2023 NFL Draft

2023 NFL Draft Player Profiles: Notre Dame IOL Jarrett Patterson

From now until the 2023 NFL Draft takes place, we hope to scout and create profiles for as many prospects as possible, examining their strengths, weaknesses, and what they can bring to an NFL franchise. These players could be potential top 10 picks, all the way down to Day 3 selections and priority undrafted free agents Today, I’ll be profiling Notre Dame IOL Jarrett Patterson.

#55 Jarrett Patterson, IOL, Notre Dame (R-Senior) – 6046, 310lb

Senior Bowl Invite

Measurements

Player Ht/Wt Hand Size Arm Length Wingspan
Jarrett Patterson 6’4, 310lb N/A N/A N/A
40-Yard Dash 10-Yard Dash Short Shuttle 3-Cone
N/A N/A N/A N/A
Broad Jump Vertical Bench Press
N/A N/A

The Good

— Possesses good size and height for the position (6’4, 310lb)
— Experienced blocker, logging 50 starts in four seasons
— Versatile having starting experience at both guard and center
— Smart, effective pass protector that never allowed a sack in four seasons
— Plays with good anchor, having solid knee and hip bend to sit in against the rush
— Digs his heels into the ground and will get extended to stall the defender’s pass rush
— Does a good job picking up stunts and twists up front
— Can combo with the C/OT up to the linebacker, springing the runner into the second level of the defense
— Drives his legs hard in the running game, looking to generate a push off the LOS
— When he stays engaged, will block to and through the whistle

The Bad

— Limited as an athlete when it comes to explosiveness and power
— Lacks lateral movement skills to match speed and pick up blocks in space
— Will fall off blocks occasionally due to poor hand placement/overrunning the defender
— Hands can get outside defender’s frame at times due to poor foot speed
— Lack of mobility will make playing in space difficult at the next level against faster, more dynamic defenders
— Lacks raw strength and power to displace larger, stronger interior defenders alone

Bio

— Redshirt Senior Prospect from Laguna Hills, CA
— Born September 9, 1999 (age 23)
— Former OT recruit out of Mission Viejo HS, earning all-state honors as a prep athlete
— Appeared in three games over the course of the season in 2018, redshirting as a true freshman
— Started all 13 games at center in 2019, not allowing a sack and just two QB hits on 854 offensive snaps played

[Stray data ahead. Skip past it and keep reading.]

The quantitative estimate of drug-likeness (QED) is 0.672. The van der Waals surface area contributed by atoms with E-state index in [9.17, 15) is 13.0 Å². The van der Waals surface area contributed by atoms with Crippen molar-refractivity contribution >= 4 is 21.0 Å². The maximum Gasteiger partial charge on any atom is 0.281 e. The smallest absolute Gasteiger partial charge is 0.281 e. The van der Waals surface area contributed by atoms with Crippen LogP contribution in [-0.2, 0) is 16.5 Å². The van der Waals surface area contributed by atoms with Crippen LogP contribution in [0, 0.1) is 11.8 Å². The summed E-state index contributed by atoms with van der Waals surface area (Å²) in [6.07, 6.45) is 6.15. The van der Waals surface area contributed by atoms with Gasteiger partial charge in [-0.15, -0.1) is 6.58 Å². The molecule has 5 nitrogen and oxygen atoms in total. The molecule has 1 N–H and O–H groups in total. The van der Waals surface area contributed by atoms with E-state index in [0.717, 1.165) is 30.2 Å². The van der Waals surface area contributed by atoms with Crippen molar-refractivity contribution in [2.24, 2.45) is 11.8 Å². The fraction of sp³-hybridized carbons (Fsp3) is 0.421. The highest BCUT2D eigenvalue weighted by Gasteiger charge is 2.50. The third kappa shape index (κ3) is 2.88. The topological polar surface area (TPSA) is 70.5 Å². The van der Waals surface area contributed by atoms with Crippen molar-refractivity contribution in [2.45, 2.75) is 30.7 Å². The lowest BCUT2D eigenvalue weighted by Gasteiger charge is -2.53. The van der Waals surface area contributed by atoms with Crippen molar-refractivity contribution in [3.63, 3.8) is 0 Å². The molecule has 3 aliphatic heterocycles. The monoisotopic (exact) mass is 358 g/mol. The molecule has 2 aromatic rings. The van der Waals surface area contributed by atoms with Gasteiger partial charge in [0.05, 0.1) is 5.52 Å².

— Started all 12 games at center in 2020, helping the team make the CFP Semifinals against Alabama
— Played and started in all 13 games for the Irish at center, didn’t allow a sack and helped the Irish average 143 rushing yards per game
— Started and played in 12 of the final 13 games in 2022 after missing the season-opening game at Ohio State
— Made the transition to left guard for his final season at Notre Dame
— Allowed zero sacks in 1,688 pass-blocking snaps in his career at Notre Dame
— Two-time team captain (2021 & 2022)
— AFCA All-American – Second Team, 2021 Phil Steele All-American Third Team, 2021 Phil Steele All-Independent First Team, 2020 Phil Steele Honorable Mention All-America, 2020 Phil Steele Preseason All-Independent Second Team

Tape Breakdown

Jarrett Patterson is a battle-tested offensive lineman that played for the Notre Dame Fighting Irish the last four seasons, logging 38 starts at center and another 12 at LG in 2022 after missing time in spring ball due to a torn pec that he has since fully recovered from. Patterson was a former OT recruit out of high school and his ability to play both center and guard at a high level in college speaks to the redshirt senior’s ability to play various spots along the offensive line. He enters the league with ample starting experience (50 starts) as well as the technical work to contribute early in his career.

When you watch Patterson on tape, it is quickly recognizable that Patterson is a sound pass protector, showcasing a stout anchor and groomed technique as he would neutralize the opposing pass rush. On this rep, we see Patterson pick up a blitzing LB, latching onto his chest, and does the defender the service of suplexing him into the turf after he attempts to bat the pass at the LOS. Patterson proceeds to finish on top of the LB for the pancake block.

In fact, on 1,688 pass-blocking reps in his college career, Patterson has never been charged with a sack according to Pro Football Focus. On this pass protection rep, we see Patterson play with a wide stance, having good knee and hip bend to sit in against the rush as he digs his heels in to avoid giving ground. He gets a good punch inside the defender’s torso and mirrors the pass rusher throughout the entire rep, giving the defensive lineman no shot to get any penetration as Pyne finds his man downfield for the score.